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European soft drinks industry commitment to reduce added sugars on track

Posted: 20 June 2019 | | No comments yet

A mid-term review on the European soft drinks industry shows a significant reduction in average sugars from 2015-2017.

The UNESDA Soft Drinks Europe has announced that it is on track to meet its voluntary commitment to reduce added sugars by ten percent by 2020. This comes after a mid-term evaluation (which was conducted by third party auditors Global Data) found that the average sugars in European soft drinks has been reduced by 11.9 percent from 2015-2017.

The significant reductions in calories and sugar that have been achieved across the sector’s beverages since 2000 is due to comprehensive strategy which set out to:

  • Change recipes to reduce sugar in its drinks
  • Develop new products with different sweetness levels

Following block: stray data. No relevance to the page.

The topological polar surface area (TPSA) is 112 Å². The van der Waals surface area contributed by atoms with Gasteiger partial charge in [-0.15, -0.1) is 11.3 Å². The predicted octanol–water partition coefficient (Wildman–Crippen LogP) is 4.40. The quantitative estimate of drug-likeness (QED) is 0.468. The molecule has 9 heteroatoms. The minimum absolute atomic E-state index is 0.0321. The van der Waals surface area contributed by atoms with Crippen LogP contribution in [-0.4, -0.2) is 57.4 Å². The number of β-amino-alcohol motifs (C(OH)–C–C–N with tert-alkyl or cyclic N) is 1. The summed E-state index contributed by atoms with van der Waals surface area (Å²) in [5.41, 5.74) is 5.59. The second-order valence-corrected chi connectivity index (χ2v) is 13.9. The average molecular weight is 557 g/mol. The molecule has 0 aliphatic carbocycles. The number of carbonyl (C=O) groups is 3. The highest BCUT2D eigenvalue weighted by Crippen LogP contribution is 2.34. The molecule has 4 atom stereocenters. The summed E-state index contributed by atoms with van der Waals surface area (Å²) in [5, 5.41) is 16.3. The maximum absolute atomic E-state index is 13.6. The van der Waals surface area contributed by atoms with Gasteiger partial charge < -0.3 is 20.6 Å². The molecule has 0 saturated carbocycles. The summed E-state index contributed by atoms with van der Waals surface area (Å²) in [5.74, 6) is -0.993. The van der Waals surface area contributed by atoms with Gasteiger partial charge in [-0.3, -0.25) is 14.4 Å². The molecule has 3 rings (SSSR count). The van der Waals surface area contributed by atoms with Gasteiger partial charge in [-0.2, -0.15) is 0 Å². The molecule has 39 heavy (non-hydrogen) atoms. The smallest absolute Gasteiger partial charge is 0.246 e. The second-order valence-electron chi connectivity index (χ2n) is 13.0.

• Increase the availability of small packs to support portion control and moderation
  • Promote no- and low-sugar/calorie beverages to encourage consumer behaviour.

“As an industry, our intention has always been to remain ahead of both changing consumer tastes and evolving expectations,” said Tim Brett, president, UNESDA Soft Drinks Europe. “We recognise that many people across Europe are looking to reduce the sugar they consume – including in soft drinks – and we are focused on playing our part in helping create a healthier food environment. This latest milestone marks the positive progress and innovation underway, as well as our continued ambition to be a leading private-sector partner for the European Union that delivers on the commitments it makes.”

The commitment made by UNESDA Soft Drinks Europe at a pan-European level has prompted several similar pledges at a national level around Europe, with many involving public-private partnerships. Furthermore, since this ten percent reduction commitment made in February 2017, UNESDA has also removed all added sugar drinks from sale in EU secondary schools.

The pace of sugar and calorie reduction varies across Europe in line with different consumer acceptance of no and reduced sugar drinks and reflecting the role soft drinks play in the local diet. EU Ministers of Health acknowledged in their Council Conclusions of June 2016 that in order to maintain consumer acceptance and prevent consumers to substitute for higher sugar alternatives, reformulation should be a gradual process.

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